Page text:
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Joshua, Lawyer
Category: Law
Satisfied Customers: 26070
Experience:  LL.B (Hons), Higher Prof. Dip. Law & Practice
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My mother has just died. She promised some shares to my son

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My mother has just died. She promised some shares to my son but hadn't got round to putting the request in her will. Her intentions were known to family embers including my sister who is executor of the will. Can anything be done?
Hello and thank you for your question. I will be very pleased to assist you. I'm a practising lawyer in England with over 10 years experience.Please accept my condolences for your loss.May I ask did your son act in any particular way to his detriment in reliance on the promise of the shares please?Finally who would inherit or share inheritance of the shares as things stand under the will?Owing to the time of day I am shortly going to be logging off. I will be available on and off later and over the weekend but I may not respond immediately but will revert to you as soon as possible
Customer: replied 3 years ago.
Thank you for your response.
My son saw his grandmother shortly before her death and there was absolutely no change in their relationship.
She had spoken often about her wish for him to have the shares but couldn't find the paperwork. She asked his father (my ex-husband) to assist and he contacted the company who sent further paperwork. This went missing and she accused my sister of taking it. According to my sister the subject came up at different times and she advised our mother that she should either add a codicil to the will or tell my son he would not inherit the shares.
Under the terms of the will I will inherit a named sum and the remainder of the estate will be divided between her five great grandchildren, three of whom are my sister's who acts as executor.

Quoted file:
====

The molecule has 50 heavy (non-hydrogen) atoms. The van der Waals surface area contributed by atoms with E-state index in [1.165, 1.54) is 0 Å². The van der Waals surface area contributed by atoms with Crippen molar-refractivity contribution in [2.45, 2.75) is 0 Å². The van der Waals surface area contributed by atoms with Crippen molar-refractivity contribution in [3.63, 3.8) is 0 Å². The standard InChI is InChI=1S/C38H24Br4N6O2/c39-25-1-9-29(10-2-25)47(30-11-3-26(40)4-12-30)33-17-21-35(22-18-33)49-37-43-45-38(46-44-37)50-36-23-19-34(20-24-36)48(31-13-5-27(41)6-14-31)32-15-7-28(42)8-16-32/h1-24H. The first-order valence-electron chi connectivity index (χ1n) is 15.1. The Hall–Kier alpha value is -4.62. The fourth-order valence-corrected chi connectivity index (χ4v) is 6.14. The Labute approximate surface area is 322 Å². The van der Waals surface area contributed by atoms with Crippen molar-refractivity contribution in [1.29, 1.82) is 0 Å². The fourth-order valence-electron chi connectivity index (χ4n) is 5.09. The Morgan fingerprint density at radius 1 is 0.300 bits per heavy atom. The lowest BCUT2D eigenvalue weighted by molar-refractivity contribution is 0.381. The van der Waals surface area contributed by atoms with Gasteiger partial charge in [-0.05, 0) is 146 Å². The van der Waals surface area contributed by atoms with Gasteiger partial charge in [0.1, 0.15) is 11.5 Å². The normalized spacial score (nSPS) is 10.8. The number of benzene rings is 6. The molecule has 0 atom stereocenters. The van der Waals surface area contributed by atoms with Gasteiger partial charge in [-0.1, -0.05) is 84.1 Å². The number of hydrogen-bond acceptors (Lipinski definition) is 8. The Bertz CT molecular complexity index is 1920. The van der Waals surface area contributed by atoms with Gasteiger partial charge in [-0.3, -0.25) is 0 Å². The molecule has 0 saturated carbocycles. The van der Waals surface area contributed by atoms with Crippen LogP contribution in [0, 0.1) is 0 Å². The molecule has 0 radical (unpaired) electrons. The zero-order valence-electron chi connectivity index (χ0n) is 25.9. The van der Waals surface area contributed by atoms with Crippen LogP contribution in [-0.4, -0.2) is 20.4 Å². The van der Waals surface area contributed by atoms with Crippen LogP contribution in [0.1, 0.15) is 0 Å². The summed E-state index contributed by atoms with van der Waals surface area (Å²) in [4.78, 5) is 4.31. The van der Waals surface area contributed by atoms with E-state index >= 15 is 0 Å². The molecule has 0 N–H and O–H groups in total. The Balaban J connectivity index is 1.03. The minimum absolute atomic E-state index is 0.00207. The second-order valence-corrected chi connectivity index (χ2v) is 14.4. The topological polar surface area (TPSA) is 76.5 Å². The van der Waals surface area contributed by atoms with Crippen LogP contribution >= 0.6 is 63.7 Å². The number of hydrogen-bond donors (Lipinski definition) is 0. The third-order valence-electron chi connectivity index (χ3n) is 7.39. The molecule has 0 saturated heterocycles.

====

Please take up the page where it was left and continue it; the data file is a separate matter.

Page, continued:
Thank you. THis is difficult. Your son would need to provide for one of three situations if he is to be able to claim the gift promised if it was not included in the will:1) the simplest would be for the other residuary beneficiaries to agree that he may receive the shares. However this is likely to be difficult if those beneficiaires are under age as an application to the court would be required for permission which is unlikely to be granted without further evidence as below so this is unlikely to be an attractice option;2) show that your mother made the gift during her life - i.e. not that she wanted to make the gift only after her death but rather that she has already made the gift. Again however if nothing was ever written down confirming that the gift was made or transfer forms signed this would be difficult or impossible to show - from what I understand from what you say it was your mothers intention to gift in her will and not during her life in any event;3) Rely on promissory estoppel. This is a legal doctrine which is applied by the courts in a specific situation as follows. To benefit fom it your son would need to show on the balance of probability that he was promised the shares, that he relied on that promise to his detriment and that it would be unconscionable as a result to allow the promise not to be honoured.To break that down in this situation. Your son would need to show the shares were promised to him: there is no written documentation in this respect from what you say but there may be family statements that would be sufficient to show that the promise was made. Your son would need to show that he relied on that promise to his detriment: he would need to show that he suffered detriment in reliance on the promise for example in respect of financial or life decisions he made which he would not have made but for the promise or that he spent time looking after your mother which he would not have done otherwise. That it would be unconscionable to allow the promise not to be honoured: if he is able to establish the above two components, it is necessary to show that given the above te result is so unfair so that it would not be equitable to not allow the gift.You will need to judge whether the above facts could be established in your view. It is not enough as you will see if he was promised the shares but he has not suffered detriment relying on that promise. The fact that he may not receive the shares is not sufficient - he must show that he has suffered detriment apart from the lack of shares themselves in the above manner. If he cannot show one of the three apply then if the gift was not included in your mothers will, regretably it will not take effect. If he can show any of the three above situations he may be able to claim the shares despite it not being included in your mothers will. I hope the above is of assistance? If you have no further questions for now I should be very grateful if you would kindly take a moment to click to rate my service to you today or just reply back to let me know if the above is helpful. Your feedback is important to me. If there is anything else I can help with please reply back to me.
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